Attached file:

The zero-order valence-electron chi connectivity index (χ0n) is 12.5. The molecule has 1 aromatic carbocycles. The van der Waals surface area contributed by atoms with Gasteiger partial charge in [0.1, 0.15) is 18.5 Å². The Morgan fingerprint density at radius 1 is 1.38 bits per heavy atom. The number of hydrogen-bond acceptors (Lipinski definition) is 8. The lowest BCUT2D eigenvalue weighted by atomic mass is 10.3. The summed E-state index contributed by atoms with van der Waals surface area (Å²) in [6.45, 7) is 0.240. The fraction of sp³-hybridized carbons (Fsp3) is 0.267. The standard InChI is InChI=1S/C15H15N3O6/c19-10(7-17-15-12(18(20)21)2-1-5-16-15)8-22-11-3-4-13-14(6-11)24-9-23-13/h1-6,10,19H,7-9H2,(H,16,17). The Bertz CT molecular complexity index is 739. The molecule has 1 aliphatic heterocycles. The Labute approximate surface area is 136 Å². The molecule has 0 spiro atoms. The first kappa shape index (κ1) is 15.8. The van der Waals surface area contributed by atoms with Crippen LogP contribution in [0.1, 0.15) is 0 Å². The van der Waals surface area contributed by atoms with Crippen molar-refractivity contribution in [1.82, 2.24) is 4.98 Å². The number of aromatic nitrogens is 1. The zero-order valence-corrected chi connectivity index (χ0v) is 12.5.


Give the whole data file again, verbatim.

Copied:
The zero-order valence-electron chi connectivity index (χ0n) is 12.5. The molecule has 1 aromatic carbocycles. The van der Waals surface area contributed by atoms with Gasteiger partial charge in [0.1, 0.15) is 18.5 Å². The Morgan fingerprint density at radius 1 is 1.38 bits per heavy atom. The number of hydrogen-bond acceptors (Lipinski definition) is 8. The lowest BCUT2D eigenvalue weighted by atomic mass is 10.3. The summed E-state index contributed by atoms with van der Waals surface area (Å²) in [6.45, 7) is 0.240. The fraction of sp³-hybridized carbons (Fsp3) is 0.267. The standard InChI is InChI=1S/C15H15N3O6/c19-10(7-17-15-12(18(20)21)2-1-5-16-15)8-22-11-3-4-13-14(6-11)24-9-23-13/h1-6,10,19H,7-9H2,(H,16,17). The Bertz CT molecular complexity index is 739. The molecule has 1 aliphatic heterocycles. The Labute approximate surface area is 136 Å². The molecule has 0 spiro atoms. The first kappa shape index (κ1) is 15.8. The van der Waals surface area contributed by atoms with Crippen LogP contribution in [0.1, 0.15) is 0 Å². The van der Waals surface area contributed by atoms with Crippen molar-refractivity contribution in [1.82, 2.24) is 4.98 Å². The number of aromatic nitrogens is 1. The zero-order valence-corrected chi connectivity index (χ0v) is 12.5.